Why only very few radio galaxies have such gigantic sizes has been somewhat of a mystery. It is thought that the giants are the oldest radio galaxies, which have existed for long enough (several hundred million years) for their radio jets to grow outwards to these enormous sizes. If this is true, then many more giant radio galaxies should exist than are currently known.
With the discovery of objects like these giant radio galaxies, a clearer understanding of the evolutionary pathways of galaxies is beginning to emerge.
“The existence of the two MIGHTEE giant radio galaxies provides tantalising evidence that a large population of faint, very extended giant radio galaxies may exist,” said Dr Delhaize.
“In the past, this population of galaxies has been hidden from our ‘sight’ by the technical limitations of radio telescopes. However, it is now being revealed thanks to the impressive capabilities of the new generation of telescopes.”
“We hope to uncover more of these giant galaxies in the MIGHTEE survey as it progresses. We also expect to find many more with the future Square Kilometre Array (SKA) telescope. The SKA will reveal larger populations of radio galaxies than ever before and revolutionise our understanding of galaxy evolution.”
Construction of the highly anticipated trans-continental SKA telescope is due to commence in South Africa and Australia in 2021 and continue until 2027. Science commissioning observations could begin as early as 2023.
Properties of the two giant radio galaxiesName: MGTC J095959.63+024608.6Distance: 2.08 billion light-yearsDiameter: 2.42 Mpc (7.9 million light-years)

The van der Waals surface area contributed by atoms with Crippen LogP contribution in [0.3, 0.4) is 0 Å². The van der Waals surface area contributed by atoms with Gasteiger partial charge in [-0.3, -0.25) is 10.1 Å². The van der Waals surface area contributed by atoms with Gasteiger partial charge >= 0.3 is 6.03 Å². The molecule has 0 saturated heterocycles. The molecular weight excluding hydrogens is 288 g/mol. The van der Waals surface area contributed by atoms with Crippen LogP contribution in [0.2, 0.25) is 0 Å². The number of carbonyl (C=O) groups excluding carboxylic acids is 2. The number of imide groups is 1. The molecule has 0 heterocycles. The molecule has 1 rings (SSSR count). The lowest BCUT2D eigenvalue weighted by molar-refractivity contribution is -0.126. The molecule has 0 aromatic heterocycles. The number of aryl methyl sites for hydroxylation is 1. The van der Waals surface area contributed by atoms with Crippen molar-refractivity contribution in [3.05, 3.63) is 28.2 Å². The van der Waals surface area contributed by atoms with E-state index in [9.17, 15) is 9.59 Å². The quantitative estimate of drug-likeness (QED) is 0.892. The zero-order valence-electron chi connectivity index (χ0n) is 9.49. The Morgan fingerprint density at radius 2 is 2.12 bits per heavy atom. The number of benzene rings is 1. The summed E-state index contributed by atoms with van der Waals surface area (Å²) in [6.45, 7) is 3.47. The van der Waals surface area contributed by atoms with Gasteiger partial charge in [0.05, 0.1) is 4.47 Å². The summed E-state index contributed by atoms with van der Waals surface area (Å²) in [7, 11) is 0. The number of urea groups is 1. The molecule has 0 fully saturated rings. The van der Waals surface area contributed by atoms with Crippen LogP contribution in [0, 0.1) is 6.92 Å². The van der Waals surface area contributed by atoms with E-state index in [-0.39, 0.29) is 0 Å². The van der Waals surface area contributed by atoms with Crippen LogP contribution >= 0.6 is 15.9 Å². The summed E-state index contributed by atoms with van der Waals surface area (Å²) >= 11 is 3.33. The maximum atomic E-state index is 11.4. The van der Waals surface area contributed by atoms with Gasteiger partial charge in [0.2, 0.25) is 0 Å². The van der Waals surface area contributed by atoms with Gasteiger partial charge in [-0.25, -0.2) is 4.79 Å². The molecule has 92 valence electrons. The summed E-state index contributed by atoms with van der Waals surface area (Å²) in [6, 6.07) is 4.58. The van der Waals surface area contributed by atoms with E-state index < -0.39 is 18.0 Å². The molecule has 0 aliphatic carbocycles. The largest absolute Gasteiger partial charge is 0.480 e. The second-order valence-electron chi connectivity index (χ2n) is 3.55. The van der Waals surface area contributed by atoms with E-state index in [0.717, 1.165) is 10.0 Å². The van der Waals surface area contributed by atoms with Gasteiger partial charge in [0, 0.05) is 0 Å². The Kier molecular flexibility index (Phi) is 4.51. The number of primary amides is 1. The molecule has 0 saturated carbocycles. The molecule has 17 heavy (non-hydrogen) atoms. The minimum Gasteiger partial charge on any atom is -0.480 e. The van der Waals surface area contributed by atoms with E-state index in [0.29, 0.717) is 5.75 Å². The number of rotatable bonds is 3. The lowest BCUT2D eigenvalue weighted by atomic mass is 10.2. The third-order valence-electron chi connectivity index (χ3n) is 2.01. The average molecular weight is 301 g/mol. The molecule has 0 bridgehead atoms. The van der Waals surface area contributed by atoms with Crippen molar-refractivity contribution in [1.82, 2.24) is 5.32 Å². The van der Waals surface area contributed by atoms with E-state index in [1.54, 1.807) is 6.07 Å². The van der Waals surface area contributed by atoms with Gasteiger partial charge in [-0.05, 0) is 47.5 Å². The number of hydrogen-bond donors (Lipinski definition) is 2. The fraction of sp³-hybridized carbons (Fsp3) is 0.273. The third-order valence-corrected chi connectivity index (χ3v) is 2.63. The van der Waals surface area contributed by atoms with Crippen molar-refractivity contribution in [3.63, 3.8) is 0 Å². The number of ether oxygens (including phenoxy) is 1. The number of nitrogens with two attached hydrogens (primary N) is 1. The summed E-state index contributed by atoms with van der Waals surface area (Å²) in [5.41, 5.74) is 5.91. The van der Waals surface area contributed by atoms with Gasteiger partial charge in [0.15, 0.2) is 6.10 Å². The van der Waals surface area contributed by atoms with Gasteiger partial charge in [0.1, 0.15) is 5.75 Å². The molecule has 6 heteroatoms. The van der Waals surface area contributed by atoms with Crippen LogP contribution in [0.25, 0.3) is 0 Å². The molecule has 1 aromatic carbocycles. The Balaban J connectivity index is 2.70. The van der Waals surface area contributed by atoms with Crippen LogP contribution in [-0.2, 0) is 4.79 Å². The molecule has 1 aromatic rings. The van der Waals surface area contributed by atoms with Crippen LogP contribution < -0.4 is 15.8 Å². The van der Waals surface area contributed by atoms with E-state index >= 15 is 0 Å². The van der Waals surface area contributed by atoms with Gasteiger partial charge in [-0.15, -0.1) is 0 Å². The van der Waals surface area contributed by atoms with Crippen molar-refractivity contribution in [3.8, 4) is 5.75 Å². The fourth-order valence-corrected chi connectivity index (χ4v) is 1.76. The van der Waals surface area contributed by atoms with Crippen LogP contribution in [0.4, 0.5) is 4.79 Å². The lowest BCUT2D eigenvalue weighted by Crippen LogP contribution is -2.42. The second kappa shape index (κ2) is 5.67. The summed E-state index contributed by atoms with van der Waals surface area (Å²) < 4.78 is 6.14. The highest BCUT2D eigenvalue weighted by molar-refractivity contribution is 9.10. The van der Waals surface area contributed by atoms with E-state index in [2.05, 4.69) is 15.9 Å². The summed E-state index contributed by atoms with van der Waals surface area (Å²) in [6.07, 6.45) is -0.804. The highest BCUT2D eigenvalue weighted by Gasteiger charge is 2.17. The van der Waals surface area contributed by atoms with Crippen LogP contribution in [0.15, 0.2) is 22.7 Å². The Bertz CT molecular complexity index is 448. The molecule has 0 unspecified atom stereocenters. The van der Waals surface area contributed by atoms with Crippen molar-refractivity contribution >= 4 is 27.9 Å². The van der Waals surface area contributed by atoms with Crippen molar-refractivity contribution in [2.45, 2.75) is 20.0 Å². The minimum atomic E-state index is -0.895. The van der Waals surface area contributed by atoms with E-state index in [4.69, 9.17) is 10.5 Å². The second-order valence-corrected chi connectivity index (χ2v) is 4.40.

Name: MGTC J100016.84+015133.0Distance: 3.8 billion light-yearsDiameter: 2.04 Mpc (6.7 million light-years)
1. Delhaize, I. Heywood, M. Prescott, et al., (2021), “MIGHTEE: Are giant radio galaxies more common than we thought?”, Monthly Notices of the Royal Astronomical Society, 501, 3833-3845: https://doi.org/10.1093/mnras/staa3837
The MeerKAT International Gigahertz Tiered Extragalactic Exploration (MIGHTEE) survey is a Large Survey Project being conducted with the MeerKAT telescope. Its overarching goal is to study the formation and evolution of galaxies. The principal investigators are Prof Matt Jarvis (University of Oxford) and Prof Russ Taylor (University of Cape Town, IDIA). Further details: http://idia.ac.za/mightee/
The MeerKAT telescope is located in the Karoo region of South Africa and is comprised of 64 radio dishes. It was inaugurated in July 2018. MeerKAT is managed by the South African Radio Astronomy Observatory (SARAO), which is a facility of the National Research Foundation. Further details: https://www.sarao.ac.za/science/meerkat/
Jacinta DelhaizeEmail: email@example.comContact: +27 (0) 66 310 9605Astronomy DepartmentUniversity of Cape Town
Khulu PhasiweEmail: firstname.lastname@example.orgContact: +27 (0) 72 263 8749SARAO Head of Communications and Science Engagement
The South African Radio Astronomy Observatory (SARAO), a facility of the National Research Foundation, is responsible for managing all radio astronomy initiatives and facilities in South Africa, including the MeerKAT radio telescope in the Karoo, and the geodesy and VLBI activities at the HartRAO facility. SARAO also coordinates the African Very Long Baseline Interferometry Network (AVN) for the eight SKA partner countries in Africa, as well as South Africa’s contribution to the infrastructure and engineering planning for the Square Kilometre Array radio telescope. To maximise the return on South Africa’s investment in radio astronomy, SARAO is managing programmes to create capacity in radio astronomy science and engineering research, and the technical capacity required to support site operations.